Nurse–client relationship

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Nurse explaining information in a brochure with a client. Picture was taken by Bill Branson (Photographer).

The nurseclient relationship is an interaction aimed to enhance the well-being of a "client," which may be an individual, a family, a group, or a community. Peplau's theory is of high relevance to the nurse-client relationship, with one of its major aspects being that both the nurse and the client become more knowledgeable and mature over the course of their relationship.[1] Peplau believed that the relationship depended on the interaction of the thoughts, feelings, and actions of each person and that the patient will experience better health when all their specific needs are fully considered in the relationship.[1]

Elements[edit]

The nurse-client relationship is composed of several elements.

Boundaries[edit]

Boundaries are an integral part of the nurse-client relationship. They represent invisible structures imposed by legal, ethical, and professional standards of nursing that respect the rights of nurses and clients.[2] These boundaries ensure that the focus of the relationship remains on the client’s needs, not only by word but also by law. The College of Nurses of Ontario (CNO) Standards identifies that it is the nurse’s responsibility to establish the boundaries and limits of the relationship between the nurse and client.[3] The boundaries have a specific purpose and health goal, and the relationship terminates when identified goal is met.[2]

Any action or behaviour in a nurse-client relationship that personally benefits the nurse at the expense of the client is a boundary violation. Some examples of boundary violations are engaging in a romantic or sexual relationship with a current client, extensive non-beneficial disclosure to the client and receiving a gift of money from the client. Abuse and neglect are extreme examples. They involve the betrayal of respect and trust within the relationship. This includes withholding communication from a client because it is considered to be an example of neglect.[4]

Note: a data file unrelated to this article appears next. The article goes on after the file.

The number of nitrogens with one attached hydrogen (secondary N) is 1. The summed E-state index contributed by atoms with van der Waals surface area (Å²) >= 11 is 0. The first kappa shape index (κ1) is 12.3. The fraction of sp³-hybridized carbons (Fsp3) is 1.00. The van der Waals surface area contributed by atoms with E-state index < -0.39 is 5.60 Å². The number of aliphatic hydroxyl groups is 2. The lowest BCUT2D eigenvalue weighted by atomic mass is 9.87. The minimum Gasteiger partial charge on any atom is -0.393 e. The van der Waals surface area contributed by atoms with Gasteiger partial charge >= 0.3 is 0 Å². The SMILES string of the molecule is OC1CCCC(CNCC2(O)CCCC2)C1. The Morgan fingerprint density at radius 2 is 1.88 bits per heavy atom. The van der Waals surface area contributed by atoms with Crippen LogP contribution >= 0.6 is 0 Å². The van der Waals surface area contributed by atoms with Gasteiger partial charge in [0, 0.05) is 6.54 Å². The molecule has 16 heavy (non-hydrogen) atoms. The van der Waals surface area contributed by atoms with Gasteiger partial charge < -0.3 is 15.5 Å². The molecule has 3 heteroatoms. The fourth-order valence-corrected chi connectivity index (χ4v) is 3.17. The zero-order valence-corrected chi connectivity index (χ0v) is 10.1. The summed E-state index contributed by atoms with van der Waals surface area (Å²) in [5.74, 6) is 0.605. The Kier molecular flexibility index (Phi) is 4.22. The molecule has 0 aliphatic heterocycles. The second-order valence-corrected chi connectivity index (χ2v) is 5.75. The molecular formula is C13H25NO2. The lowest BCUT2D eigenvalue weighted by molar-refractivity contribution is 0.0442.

It is the nurse’s job to be aware of signs that professional boundaries may be crossed or have been crossed. Warning signs of boundary crossing that may lead to boundary violations include frequently thinking of a client in a personal way, keeping secrets with a specific client, favouring one client’s care at the expense of another’s and telling a client personal things about yourself in order to make an impression. Anything that could comprise the client’s well-being if the relationship with a registered nurse is continued or discontinued can be considered a warning sign.[4] Boundary violations are never acceptable and it is the nurse’s job to handle any situation with any regards to it professionally and therapeutically regardless of who initiated it.